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EIU report : Vietnam rises as an alternative to China, beating India

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Vietnam’s incentives for international firms for setting up units to manufacture hi-tech products, pool of low-cost workers and proliferation of free trade agreements (the latest one is with the EU) place it at an enviable position among Asian peers, the report suggests.

Vietnam has emerged as a low-cost manufacturing base in Asian supply chains, beating India and even China in indicators, including foreign direct investment (FDI) policy and foreign trade and exchange controls, according to the Economist Intelligence Unit (EIU).

In fact, Vietnam’s rise as an alternative manufacturing hub to China predates a trade war between Washington and Beijing in recent years, it says in a report. Vietnam’s incentives for international firms for setting up units to manufacture hi-tech products, pool of low-cost workers and proliferation of free trade agreements (the latest one is with the EU) place it at an enviable position among Asian peers, the report suggests.

According to the EIU, while Vietnam scored 6 on a scale of 10 in the FDI policy, both India and China have scored 5.5 each. Similarly, India scored just 5.5 in foreign trade and exchange controls, while Vietnam scored 7.3 and China 6.4. As for the labour market, Vietnam’s score was 5.6, against India’s 5.4. However, China here scores over both India and Vietnam with 5.7. While both Vietnam and India see a huge infrastructure deficit, New Delhi scored less than Hanoi (3 vs 3.5 out of 10).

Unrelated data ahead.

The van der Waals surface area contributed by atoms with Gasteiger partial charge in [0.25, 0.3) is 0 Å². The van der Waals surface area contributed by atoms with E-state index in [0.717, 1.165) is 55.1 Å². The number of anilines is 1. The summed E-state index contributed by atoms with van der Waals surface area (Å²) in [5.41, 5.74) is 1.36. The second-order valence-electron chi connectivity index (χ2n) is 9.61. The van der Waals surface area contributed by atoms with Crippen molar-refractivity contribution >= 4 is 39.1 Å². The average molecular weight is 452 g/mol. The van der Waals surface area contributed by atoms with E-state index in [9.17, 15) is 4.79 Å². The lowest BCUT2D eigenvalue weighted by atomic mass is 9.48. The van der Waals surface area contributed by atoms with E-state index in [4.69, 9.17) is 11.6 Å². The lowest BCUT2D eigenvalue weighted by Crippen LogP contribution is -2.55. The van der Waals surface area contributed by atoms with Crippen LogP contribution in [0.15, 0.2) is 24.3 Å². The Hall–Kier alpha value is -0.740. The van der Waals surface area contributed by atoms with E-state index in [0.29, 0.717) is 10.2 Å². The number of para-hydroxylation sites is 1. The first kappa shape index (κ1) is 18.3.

Of the 14 countries in Asia that the EIU has focussed on, as many as 12 (except for Indonesia and Bangladesh) have outscored India in the FDI policy and labour. In foreign trade and exchange controls, only Pakistan performed worse than India, and in infrastructure, only Bangladesh scored less than it.

The EIU report highlights that Vietnam will continue to offer generous arrangements for international firms with incentives for investment, “with the downside that local supply linkages in more advanced manufacturing will remain limited for the next decade”.

The country’s low-skilled manufacturing wages will remain competitive for years to come, although scarcity of specialised labour will persist as a disadvantage of the business environment.

“Vietnam’s proliferating membership of free trade agreements represents a strong point of its trade relations, reducing export costs. There are only modest risks to this advantage, mainly in the form of trade tensions with the US,” the report said.

For instance, the EU-Vietnam FTA offers footwear manufacturers in Hanoi the biggest gain. Around 40% of exports to the EU in this category faced 30% tariffs, which were reduced to 0% from August 2020. The apparel sector of Vietnam, a competitor of India in this segment, will also get greater benefits. Vietnam is also a part of the China-dominated RCEP and the Comprehensive and Progressive Agreement for Trans-Pacific Partnership involving 11 nations, including Japan.

Financial Express (.in) – January 14, 2021

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